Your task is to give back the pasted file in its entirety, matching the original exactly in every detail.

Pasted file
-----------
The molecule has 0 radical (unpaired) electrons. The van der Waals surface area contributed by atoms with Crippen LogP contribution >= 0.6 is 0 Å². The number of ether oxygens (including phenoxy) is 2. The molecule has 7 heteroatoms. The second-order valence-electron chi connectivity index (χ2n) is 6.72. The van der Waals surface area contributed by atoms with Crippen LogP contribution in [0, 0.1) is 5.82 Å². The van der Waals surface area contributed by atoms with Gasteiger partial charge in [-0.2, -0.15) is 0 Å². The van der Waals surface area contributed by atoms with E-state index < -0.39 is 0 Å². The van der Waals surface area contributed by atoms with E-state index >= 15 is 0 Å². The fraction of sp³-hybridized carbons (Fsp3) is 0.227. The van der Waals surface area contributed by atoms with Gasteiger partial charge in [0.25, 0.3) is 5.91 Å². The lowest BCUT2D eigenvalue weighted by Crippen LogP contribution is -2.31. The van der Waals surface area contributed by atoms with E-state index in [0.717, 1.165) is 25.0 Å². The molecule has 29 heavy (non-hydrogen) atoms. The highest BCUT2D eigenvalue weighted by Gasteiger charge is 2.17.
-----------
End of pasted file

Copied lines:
The molecule has 0 radical (unpaired) electrons. The van der Waals surface area contributed by atoms with Crippen LogP contribution >= 0.6 is 0 Å². The number of ether oxygens (including phenoxy) is 2. The molecule has 7 heteroatoms. The second-order valence-electron chi connectivity index (χ2n) is 6.72. The van der Waals surface area contributed by atoms with Crippen LogP contribution in [0, 0.1) is 5.82 Å². The van der Waals surface area contributed by atoms with Gasteiger partial charge in [-0.2, -0.15) is 0 Å². The van der Waals surface area contributed by atoms with E-state index < -0.39 is 0 Å². The van der Waals surface area contributed by atoms with E-state index >= 15 is 0 Å². The fraction of sp³-hybridized carbons (Fsp3) is 0.227. The van der Waals surface area contributed by atoms with Gasteiger partial charge in [0.25, 0.3) is 5.91 Å². The lowest BCUT2D eigenvalue weighted by Crippen LogP contribution is -2.31. The van der Waals surface area contributed by atoms with E-state index in [0.717, 1.165) is 25.0 Å². The molecule has 29 heavy (non-hydrogen) atoms. The highest BCUT2D eigenvalue weighted by Gasteiger charge is 2.17.